My mom wrote this narrative about our family's bakery, in response to a request from someone in Juneau.
In June 1957 Bob Clark, his wife Margaret, and Daughter Linda flew to Juneau to venture into a new life of running a bakery, and living in Alaska. Margaret’s Father and Mother had started Ivan’s Bakery in a little Quonset hut down under the Douglas bridge. By the time our family got there, they had moved into an old building located in the heart of the city on Franklin Street.
Because Margaret’s father, Ivan had serious eye problems, he wanted to go to Seattle for surgery, and to not return to the bakery. He wanted Bob to buy and run the bakery. That was a nice offer, but Bob had no money with which to buy the shop. They made a verbal contract for Bob to work for a year, drawing no pay, and that would go for his down payment on the bakery. Margaret had started a job with Northern Commercial Company, and was getting a whopping $350 a month. They had left Salem, Oregon, leaving their house with a renter, and leaving their first new car parked, so there were debts to meet each month in Oregon. When Bob agreed to go to Juneau, the plan was for him to work a year for Ivan and then Bob and his family would go back to Oregon. Now, things changed quickly when the offer to buy the shop was on the table.
The Clark family moved into a tiny apartment which was located up over the Madsen’s Fishing Supply Company. The rent was $100 a month. It had only one bedroom, so Linda would go to bed in the bedroom, and soon her Dad would also go to bed because he was up at 4 a.m. to go to work. He had no car, so had to walk to work. When it was time for Margaret to go to bed, the davenport was made into a bed, and she would carry Linda out to that bed for the rest of the night. It was hard living, and we did not even have a hamburger out for an entire year, because money was scarce.
After a year of frugal living, it was time for Bob to take over the shop, and for Ivan to leave town for adventures of his own. The money was still not enough to buy the shop, and one day one of the local salesmen came into the shop and heard the story. He told Bob to take off his apron and come with him. Down the street they went to the 1st National Bank. The salesman co-signed for Bob to get the money he needed to buy the shop. What a blessing this was.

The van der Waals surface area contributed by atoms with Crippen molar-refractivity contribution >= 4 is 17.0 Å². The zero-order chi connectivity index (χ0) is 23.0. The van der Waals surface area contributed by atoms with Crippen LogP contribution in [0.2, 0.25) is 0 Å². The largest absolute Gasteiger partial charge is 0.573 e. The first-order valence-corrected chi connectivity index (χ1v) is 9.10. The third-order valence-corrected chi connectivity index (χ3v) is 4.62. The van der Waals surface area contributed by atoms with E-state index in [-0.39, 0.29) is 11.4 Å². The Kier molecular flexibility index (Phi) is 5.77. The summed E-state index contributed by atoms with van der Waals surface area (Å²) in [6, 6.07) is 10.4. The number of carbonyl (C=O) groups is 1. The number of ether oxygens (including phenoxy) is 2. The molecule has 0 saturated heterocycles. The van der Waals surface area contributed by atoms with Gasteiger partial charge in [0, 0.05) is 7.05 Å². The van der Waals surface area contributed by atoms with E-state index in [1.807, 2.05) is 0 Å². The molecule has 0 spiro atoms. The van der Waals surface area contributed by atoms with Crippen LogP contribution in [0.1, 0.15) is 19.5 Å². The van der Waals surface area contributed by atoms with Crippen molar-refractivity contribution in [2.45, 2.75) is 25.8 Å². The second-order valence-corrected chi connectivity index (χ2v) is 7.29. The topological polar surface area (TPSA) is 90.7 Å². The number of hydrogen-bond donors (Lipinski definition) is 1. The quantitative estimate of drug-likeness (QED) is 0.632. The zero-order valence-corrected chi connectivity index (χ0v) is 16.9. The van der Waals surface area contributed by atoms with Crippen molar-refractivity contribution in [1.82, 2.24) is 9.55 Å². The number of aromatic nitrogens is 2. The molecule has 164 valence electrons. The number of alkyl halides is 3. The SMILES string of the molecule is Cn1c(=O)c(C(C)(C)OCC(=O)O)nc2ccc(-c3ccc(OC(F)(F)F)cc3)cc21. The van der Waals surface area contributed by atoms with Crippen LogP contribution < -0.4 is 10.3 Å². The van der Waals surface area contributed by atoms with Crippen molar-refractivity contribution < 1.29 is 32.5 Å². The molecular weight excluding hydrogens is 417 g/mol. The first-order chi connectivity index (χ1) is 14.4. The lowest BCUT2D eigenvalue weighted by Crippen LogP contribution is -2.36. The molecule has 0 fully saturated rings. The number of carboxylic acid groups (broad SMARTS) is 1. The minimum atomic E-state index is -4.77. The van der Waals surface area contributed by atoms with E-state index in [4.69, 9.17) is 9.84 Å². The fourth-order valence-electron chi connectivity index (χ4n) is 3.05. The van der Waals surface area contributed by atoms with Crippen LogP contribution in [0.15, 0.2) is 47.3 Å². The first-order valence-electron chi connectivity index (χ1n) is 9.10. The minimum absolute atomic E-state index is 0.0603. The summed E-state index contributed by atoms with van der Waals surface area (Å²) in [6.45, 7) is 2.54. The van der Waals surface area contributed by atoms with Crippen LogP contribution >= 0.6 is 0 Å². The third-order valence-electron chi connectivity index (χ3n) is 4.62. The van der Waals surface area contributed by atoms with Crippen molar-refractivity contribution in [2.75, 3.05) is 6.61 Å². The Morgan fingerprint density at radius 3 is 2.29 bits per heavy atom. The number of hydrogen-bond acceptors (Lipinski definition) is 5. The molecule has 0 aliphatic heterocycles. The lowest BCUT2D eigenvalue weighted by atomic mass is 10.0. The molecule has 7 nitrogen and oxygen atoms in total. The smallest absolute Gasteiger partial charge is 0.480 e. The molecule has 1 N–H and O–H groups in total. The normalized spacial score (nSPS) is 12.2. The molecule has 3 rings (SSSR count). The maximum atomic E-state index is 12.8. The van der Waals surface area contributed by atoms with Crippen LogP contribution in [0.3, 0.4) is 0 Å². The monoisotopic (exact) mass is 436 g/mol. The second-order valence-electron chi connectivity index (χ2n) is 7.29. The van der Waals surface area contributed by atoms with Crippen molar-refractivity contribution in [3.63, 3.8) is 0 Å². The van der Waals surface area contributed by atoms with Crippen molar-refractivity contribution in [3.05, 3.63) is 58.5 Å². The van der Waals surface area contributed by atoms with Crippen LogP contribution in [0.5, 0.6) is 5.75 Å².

It was very humorous because at the end of the first day there was still no money in the bank, and Bob would take whatever money was in the cash register to go over to the Dock and get a sack of flour, and a sack of sugar to be open for business the next day. That went on for quite awhile before Bob had his feet on the ground and could afford to charge things that were needed.
This bakery building housed Ivan’s Bakery for about 5 years, before Sim McKinnon, who owned the building, decided to sell it. Bob’s and his family lived upstairs over that little building, so this was a major upset. The old building had been a House of Ill Repute in days past, and was not the best place to live, but it was good to be right on the site of the bakery. Margaret continued to work for North Commercial, for Elwyn Pym, hurrying home at the end of each day to help close up the shop, clean the cases etc. She also got up early enough to fry and glaze the donuts before she went to work at her other job.
Soon Nick Bavard, whose grocery store was across the street from the Bakery, decided that he wanted to rent the old store building. Bob took that project on, making many alterations in the old grocery so that the bakery could be housed there . Friends would come every evening and help us paint, lay floors, and do whatever was needed that day. Margaret’s brother, Ivan Womack was always there to help too.
This was a lovely big shop with a counter with about 12 stools where hamburgers or other sandwiches were served. Of course many came in just to eat some of the delicious Danish Pastry or donuts that Bob always provided. That building was located on the edge of the alley next to George’s Gift Shop. When Bob moved the business across the street, South Franklin Street was closed for most of the day while the moving company rolled his huge oven across the street. They took out the big windows to bring it into the building. Now the bakery became Clark’s Bakery and Coffee Bar.
Soon a second oven was added to that business as it grew too big for one oven to handle. It was a hard job because Bob cold find no one qualified to work for him. Bakers were not plentiful in Juneau.
After another 5 years, Nick Bavard decided to sell the building in which the bakery was housed. At that time there was a Spudnut Shop located just about 4 doors from us, and he was going to close his business, so Bob purchased that business, and moved his bakery/lunch counter to that location. This meant another huge move, and another remodeling job.
After moving in there, the business continued to be successful until about 1967 when the opportunity to sell it to a young man who had been in Juneau to work for Bob in previous years. He ran the business for awhile before moving it to the Foodland shopping area.